CMV retinitis is caused by a herpes virus known as cytomegalovirus. Most people who have this virus are unaware that they suffer from the infection because they have no symptoms. This means that the virus will never cause them to have health related problems. Cytomegalovirus is a common source of infection in people and it typically lays dormant in a healthy body because the immune system is able to fight it off.
However, in people who have a weakened immune system, this virus can restore itself in the body and spread to the retina. This may lead to eye problems that threaten vision altogether. One way that the virus commonly spreads to the retina is from shingles on the forehead and the nose.
CMV infection is able to occur in various parts of the body, including the gastrointestinal system and the retina. Most of these infections occur when a person’s T cell count, the white blood cells that fight off diseases, drops below 40.
Serious CMV infections may happen in people who have a compromised immune systems due to:
- Having a bone marrow transplant.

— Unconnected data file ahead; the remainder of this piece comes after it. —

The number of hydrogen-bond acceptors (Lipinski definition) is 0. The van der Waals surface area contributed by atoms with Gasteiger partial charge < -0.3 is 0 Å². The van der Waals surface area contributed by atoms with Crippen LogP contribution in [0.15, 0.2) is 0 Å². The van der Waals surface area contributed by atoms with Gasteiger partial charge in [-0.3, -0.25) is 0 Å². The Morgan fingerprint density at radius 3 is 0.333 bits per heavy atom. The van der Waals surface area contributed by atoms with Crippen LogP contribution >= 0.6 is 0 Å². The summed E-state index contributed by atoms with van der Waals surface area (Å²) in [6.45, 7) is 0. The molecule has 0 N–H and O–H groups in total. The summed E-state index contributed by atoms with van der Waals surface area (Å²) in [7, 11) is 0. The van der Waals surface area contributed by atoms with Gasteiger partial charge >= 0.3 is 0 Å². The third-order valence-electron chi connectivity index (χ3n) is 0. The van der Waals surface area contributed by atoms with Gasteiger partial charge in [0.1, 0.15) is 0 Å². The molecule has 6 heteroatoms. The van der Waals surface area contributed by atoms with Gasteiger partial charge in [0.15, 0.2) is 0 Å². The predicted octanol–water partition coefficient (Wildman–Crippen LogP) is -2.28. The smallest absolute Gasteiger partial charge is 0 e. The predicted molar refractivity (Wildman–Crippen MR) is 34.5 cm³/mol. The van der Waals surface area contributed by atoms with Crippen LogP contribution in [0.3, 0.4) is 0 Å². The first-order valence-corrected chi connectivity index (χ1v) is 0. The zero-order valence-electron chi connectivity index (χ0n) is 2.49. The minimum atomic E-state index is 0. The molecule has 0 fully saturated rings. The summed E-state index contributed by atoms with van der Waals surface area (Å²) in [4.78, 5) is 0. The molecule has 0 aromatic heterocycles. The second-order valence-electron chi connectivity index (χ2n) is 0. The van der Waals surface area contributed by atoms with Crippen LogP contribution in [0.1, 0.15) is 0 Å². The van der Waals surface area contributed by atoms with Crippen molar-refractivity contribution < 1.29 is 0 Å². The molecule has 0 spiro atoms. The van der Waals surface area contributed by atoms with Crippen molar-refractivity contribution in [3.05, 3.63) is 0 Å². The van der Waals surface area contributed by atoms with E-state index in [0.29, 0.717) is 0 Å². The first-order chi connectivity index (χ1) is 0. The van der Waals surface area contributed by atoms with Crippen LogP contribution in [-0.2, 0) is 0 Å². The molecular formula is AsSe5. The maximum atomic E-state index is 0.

- Taking drugs that suppress the immune system.
- Having an organ transplant.
- Having HIV/AIDS.
This otherwise innocuous virus can wreak havoc on people who are not able to fight it off by themselves.
CMV Retinitis Treatment & Prevention
Successful treatment of this virus requires specific medications in addition to the strengthening of the immune system. The immune system can be recovered through continual antiretroviral therapy. However, one should continue the specific treatment of CMV retinitis until the retinitis resolves.
Treating the Infection
Ganciclovir is the drug that is most commonly used for the treatment of CMV retinitis. The ophthalmologist will administer this drug through either an intravenous infusion or an intraocular injection. Alternatively, valganciclovir is a well-absorbed oral drug that can achieve equivalent results as intravenous ganciclovir. Other drugs are more toxic or expensive without having any additional effectiveness.